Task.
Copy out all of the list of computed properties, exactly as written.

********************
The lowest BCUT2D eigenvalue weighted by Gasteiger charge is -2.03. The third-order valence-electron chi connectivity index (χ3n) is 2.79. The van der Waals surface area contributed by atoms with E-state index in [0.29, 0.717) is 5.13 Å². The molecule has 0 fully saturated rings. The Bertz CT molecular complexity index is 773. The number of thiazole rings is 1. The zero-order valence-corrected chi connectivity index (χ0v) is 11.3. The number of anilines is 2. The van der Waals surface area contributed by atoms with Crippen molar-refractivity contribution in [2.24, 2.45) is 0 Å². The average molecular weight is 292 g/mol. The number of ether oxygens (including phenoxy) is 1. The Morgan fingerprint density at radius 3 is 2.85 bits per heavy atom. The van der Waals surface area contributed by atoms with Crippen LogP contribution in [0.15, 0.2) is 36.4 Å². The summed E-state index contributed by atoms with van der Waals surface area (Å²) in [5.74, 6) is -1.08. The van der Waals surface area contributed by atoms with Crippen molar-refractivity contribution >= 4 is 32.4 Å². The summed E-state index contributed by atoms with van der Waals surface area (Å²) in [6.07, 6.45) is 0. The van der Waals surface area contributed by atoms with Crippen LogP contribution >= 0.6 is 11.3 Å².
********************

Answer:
The lowest BCUT2D eigenvalue weighted by Gasteiger charge is -2.03. The third-order valence-electron chi connectivity index (χ3n) is 2.79. The van der Waals surface area contributed by atoms with E-state index in [0.29, 0.717) is 5.13 Å². The molecule has 0 fully saturated rings. The Bertz CT molecular complexity index is 773. The number of thiazole rings is 1. The zero-order valence-corrected chi connectivity index (χ0v) is 11.3. The number of anilines is 2. The van der Waals surface area contributed by atoms with Crippen molar-refractivity contribution in [2.24, 2.45) is 0 Å². The average molecular weight is 292 g/mol. The number of ether oxygens (including phenoxy) is 1. The Morgan fingerprint density at radius 3 is 2.85 bits per heavy atom. The van der Waals surface area contributed by atoms with Crippen LogP contribution in [0.15, 0.2) is 36.4 Å². The summed E-state index contributed by atoms with van der Waals surface area (Å²) in [5.74, 6) is -1.08. The van der Waals surface area contributed by atoms with Crippen molar-refractivity contribution >= 4 is 32.4 Å². The summed E-state index contributed by atoms with van der Waals surface area (Å²) in [6.07, 6.45) is 0. The van der Waals surface area contributed by atoms with Crippen LogP contribution >= 0.6 is 11.3 Å².